Accidental, Malicious, Deliberate damage or Wear & Tear – What is the difference?

 

A common query our Property Managers often hear from Landlords and Tenants is…

“What is accidental damage and how is this different to malicious damage, deliberate damage and/or wear and tear?”

From an insurance perspective, it is defined as per below:

Accidental Damage: An unexpected or sudden loss. This is generally something that is an accident and not planned or intentional. Examples include spills on carpet and damage to furniture.

Malicious Damage: Damage which was motivated by spite, malice or vindictiveness with the intention of causing damage. Examples include holes kicked/punched in walls and doors, graffiti and doors knocked off their hinges. A police report is required for malicious damage claims.

Deliberate Damage: An act that will alter the current state of an item, however, the act is carried out without any spite, malice or vindictiveness. An example is putting picture hooks into walls without
permission. This is not a vindictive act, it is, however, a deliberate action but generally with the intent of making the property more homely.

 

Wear and Tear: Damage which occurs naturally and inevitably simply because people reside in the property. Wear and tear occurs just as much in an owner-occupied property as it does in a rental
property and may include scuff marks on walls, carpet in walkways appearing worn, small marks on lino etc.

 

Another area of contention sometimes can be, poor housekeeping. This is where a tenant maintains a property in a poor condition but where no damage has occurred. This can include tenants who do not clean up after themselves, who don’t air their house, who don’t regularly clean areas such as carpets, ovens and bathrooms etc.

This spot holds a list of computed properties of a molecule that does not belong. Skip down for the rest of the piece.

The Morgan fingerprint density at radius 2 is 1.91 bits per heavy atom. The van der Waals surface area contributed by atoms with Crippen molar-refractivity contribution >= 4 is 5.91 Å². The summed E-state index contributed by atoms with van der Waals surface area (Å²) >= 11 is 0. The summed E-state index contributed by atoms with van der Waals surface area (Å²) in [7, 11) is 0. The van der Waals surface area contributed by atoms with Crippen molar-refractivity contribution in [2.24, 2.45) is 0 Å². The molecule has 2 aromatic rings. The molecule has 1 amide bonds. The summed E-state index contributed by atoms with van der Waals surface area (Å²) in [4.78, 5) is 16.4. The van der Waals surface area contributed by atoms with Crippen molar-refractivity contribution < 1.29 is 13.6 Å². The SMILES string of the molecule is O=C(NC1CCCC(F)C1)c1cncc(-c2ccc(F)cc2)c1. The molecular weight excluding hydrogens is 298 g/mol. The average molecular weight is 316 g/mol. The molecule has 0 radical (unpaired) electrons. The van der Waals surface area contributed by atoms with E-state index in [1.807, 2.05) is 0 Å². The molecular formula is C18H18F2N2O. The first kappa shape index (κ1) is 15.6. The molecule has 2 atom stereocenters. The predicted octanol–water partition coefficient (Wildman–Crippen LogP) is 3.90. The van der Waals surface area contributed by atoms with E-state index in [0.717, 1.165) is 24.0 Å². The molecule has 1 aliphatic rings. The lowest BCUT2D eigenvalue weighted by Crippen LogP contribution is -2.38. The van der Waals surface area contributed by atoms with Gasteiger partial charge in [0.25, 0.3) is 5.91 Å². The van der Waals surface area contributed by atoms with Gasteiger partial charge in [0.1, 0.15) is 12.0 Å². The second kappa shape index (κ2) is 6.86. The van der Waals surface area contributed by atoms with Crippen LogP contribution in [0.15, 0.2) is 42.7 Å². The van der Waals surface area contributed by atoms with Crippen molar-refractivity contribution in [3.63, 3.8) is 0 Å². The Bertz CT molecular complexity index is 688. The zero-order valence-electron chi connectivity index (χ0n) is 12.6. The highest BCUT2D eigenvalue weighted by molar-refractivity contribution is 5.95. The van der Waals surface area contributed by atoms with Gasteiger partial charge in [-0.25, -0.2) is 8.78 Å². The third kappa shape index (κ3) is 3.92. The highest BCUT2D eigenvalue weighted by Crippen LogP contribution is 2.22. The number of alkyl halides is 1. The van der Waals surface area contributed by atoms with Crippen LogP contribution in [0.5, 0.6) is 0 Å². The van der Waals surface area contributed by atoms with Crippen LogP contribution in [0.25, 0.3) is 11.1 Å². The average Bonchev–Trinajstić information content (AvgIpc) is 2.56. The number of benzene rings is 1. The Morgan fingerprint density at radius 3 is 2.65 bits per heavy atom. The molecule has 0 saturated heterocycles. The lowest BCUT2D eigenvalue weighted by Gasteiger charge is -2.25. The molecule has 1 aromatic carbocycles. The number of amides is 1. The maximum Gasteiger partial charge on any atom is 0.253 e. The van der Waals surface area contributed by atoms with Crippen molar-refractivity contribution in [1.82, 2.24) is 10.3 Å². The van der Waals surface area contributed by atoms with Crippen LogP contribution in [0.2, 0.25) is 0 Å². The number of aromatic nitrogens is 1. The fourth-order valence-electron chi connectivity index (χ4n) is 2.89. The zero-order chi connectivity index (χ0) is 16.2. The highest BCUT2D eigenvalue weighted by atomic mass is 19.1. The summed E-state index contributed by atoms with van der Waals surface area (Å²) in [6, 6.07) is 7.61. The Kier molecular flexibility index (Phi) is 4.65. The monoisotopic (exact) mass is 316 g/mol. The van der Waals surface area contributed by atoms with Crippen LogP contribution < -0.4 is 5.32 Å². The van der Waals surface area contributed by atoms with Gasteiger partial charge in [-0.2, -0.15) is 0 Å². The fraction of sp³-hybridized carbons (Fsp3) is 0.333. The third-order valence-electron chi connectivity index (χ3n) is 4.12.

Wear and tear and poor housekeeping are not generally covered by an insurance policy, even where a property may be brand new prior to being occupied by tenants. As a Property Manager, you can monitor this during routine inspections and outline to the tenants when they sign the Lease what the expectations of cleanliness, maintaining the property etc are. Ensure that they are aware that any damages or maintenance is reported to your office immediately and that these are rectified in a timely manner.

Landlords should expect fair wear and tear to their property, as would happen in any home that is being lived in.

Sources used:

https://www.terrischeer.com.au

http://www.tenanthelp.com.au

http://www.fairtrading.nsw.gov.au/ftw/Tenants_and_home_owners/Renting_a_home/Ending_a_tenancy/Getting_your_bond_back.page

 

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